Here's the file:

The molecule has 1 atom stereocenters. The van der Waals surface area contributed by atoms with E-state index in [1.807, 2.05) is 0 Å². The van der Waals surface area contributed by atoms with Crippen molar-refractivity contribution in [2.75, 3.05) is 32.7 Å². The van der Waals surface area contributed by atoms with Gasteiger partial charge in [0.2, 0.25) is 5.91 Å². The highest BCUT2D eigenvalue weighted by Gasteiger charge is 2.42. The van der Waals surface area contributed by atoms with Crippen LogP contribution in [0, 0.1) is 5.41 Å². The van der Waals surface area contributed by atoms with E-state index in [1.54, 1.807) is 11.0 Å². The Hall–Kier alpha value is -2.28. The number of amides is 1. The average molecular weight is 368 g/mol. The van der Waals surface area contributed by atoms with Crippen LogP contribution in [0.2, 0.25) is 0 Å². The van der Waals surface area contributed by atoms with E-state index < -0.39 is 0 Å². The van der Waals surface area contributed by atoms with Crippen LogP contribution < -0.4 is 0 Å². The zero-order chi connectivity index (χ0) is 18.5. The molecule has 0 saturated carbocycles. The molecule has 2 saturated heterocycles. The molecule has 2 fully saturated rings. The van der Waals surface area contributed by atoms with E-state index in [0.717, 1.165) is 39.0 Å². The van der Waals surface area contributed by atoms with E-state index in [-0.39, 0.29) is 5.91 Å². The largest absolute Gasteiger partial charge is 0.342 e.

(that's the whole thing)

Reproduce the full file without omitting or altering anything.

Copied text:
The molecule has 1 atom stereocenters. The van der Waals surface area contributed by atoms with E-state index in [1.807, 2.05) is 0 Å². The van der Waals surface area contributed by atoms with Crippen molar-refractivity contribution in [2.75, 3.05) is 32.7 Å². The van der Waals surface area contributed by atoms with Gasteiger partial charge in [0.2, 0.25) is 5.91 Å². The highest BCUT2D eigenvalue weighted by Gasteiger charge is 2.42. The van der Waals surface area contributed by atoms with Crippen LogP contribution in [0, 0.1) is 5.41 Å². The van der Waals surface area contributed by atoms with E-state index in [1.54, 1.807) is 11.0 Å². The Hall–Kier alpha value is -2.28. The number of amides is 1. The average molecular weight is 368 g/mol. The van der Waals surface area contributed by atoms with Crippen LogP contribution in [0.2, 0.25) is 0 Å². The van der Waals surface area contributed by atoms with E-state index < -0.39 is 0 Å². The van der Waals surface area contributed by atoms with Crippen LogP contribution < -0.4 is 0 Å². The zero-order chi connectivity index (χ0) is 18.5. The molecule has 0 saturated carbocycles. The molecule has 2 saturated heterocycles. The molecule has 2 fully saturated rings. The van der Waals surface area contributed by atoms with E-state index in [0.717, 1.165) is 39.0 Å². The van der Waals surface area contributed by atoms with E-state index in [-0.39, 0.29) is 5.91 Å². The largest absolute Gasteiger partial charge is 0.342 e.